Eventually, Harry lies on a cot as he remembers his experiences in life. While on the cot, he experiences death and associates it with a hyena in the campsite. Helen transfers his cot and has a feeling that Harry is dying after realizing that he could not speak. Harry is dreaming of a man known as Compton who comes to rescue him, and as he is being taken to the plane, he could see the top of Mount Kilimanjaro, which is his destination. Helen is woken up by a hyena’s cry in the night only to see Harry on his cot dead (Bloom 75).

Setting

The setting is defined as the physical environment where a story takes place (Harpham 156). It is an important component of a short story since it gives the readers a picture of the physical surroundings where the story takes place. This story’s setting is a campsite near Tanganyika plains on the last evening of Harry, who is about to die of gangrene. Tanganyika plains are found in Africa, which is a land full of light and heat.

These are the qualities that compel Harry to choose this place because the darkness in his soul would be illuminated. He is also optimistic that he would get inspirational warmth that would melt his frozen talents. The irony of the matter is that the land that is supposed to be his solace turns out to be his graveyard. Of great importance in this story’s setting is how contrast is made between the plains and the mountain.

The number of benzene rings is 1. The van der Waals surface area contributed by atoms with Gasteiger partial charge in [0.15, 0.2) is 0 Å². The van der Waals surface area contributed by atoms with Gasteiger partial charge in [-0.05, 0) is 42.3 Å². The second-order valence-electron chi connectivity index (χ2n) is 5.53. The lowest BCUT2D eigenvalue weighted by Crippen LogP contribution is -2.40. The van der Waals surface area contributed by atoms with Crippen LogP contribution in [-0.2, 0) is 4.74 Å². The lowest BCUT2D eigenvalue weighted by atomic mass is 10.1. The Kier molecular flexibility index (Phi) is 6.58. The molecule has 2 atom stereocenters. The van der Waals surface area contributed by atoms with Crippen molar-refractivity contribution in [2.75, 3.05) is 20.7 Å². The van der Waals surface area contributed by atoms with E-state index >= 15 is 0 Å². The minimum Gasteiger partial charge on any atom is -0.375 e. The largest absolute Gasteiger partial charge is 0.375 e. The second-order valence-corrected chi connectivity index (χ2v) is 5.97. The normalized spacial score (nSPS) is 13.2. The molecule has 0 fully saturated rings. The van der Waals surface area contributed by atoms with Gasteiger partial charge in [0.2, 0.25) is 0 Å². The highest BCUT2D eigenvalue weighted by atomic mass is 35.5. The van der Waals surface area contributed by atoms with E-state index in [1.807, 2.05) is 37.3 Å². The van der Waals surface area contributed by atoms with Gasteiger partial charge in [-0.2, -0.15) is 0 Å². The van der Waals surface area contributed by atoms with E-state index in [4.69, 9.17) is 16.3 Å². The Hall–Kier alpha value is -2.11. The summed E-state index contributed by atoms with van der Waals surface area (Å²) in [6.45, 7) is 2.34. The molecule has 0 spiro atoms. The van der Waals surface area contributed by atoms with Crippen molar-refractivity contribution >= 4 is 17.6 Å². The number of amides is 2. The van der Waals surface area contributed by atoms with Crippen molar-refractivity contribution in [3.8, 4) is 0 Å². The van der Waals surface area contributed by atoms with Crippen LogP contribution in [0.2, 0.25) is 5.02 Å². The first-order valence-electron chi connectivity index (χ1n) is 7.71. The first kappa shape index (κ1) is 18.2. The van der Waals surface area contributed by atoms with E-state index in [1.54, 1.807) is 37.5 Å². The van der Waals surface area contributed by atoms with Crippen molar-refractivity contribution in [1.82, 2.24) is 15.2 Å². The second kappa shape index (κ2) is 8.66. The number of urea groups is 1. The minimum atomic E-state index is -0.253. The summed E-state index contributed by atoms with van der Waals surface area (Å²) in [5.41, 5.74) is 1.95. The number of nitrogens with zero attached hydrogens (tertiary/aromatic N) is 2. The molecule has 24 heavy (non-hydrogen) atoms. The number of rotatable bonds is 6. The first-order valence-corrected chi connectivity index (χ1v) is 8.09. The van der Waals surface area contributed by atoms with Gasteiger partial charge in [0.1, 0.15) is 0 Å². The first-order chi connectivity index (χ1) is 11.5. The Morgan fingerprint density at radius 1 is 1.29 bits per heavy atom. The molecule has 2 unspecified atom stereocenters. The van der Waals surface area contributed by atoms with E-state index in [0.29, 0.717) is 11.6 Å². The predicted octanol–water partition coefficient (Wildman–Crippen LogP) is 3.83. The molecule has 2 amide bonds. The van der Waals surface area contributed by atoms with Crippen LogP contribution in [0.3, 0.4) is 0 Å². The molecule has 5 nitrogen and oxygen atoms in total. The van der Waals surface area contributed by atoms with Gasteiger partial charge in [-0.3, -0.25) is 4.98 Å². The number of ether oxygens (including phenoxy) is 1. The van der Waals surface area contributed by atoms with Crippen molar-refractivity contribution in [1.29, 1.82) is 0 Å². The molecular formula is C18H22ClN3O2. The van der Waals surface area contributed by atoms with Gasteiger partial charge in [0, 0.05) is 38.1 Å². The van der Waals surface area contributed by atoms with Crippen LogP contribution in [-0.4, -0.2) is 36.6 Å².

Kilimanjaro becomes the final landscape, which rises high above the plains pleasantly. It is a physical and final sign of innocence, purity, and aspiration in a world characterized by misery and corruption. Before his death, Harry goes beyond the hills, forests, plains, and the clouds. His journey enables him to see the peak of Kilimanjaro in an apparent instance of ecstasy. Eventually, a world where comfort and money are the gods is symbolically abandoned as Harry finds the ‘House of God’ in the holy mountain.

Themes

A short story theme refers to an abstract concept that the author focuses on (Harpham 185). It can also be defined as an idea frequently occurring throughout the literary work. In this short story, death stands out as the central theme. For many years, Harry has always been curious about death. When he realizes that he is close to it, his curiosity disappears, and he feels angered and tired. The sensation of death strikes him on the chest like a heavy burden. The perceptions that come with death include the fading of the daylight into a dark night, vultures flying all over the camp, sounds of a hyena, and the turning of conscious thinking into fantasy. The other theme evident in this short story is the impact of wealth on talent. Harry is described as a promising author, but marrying wealthy women destroys his writing career.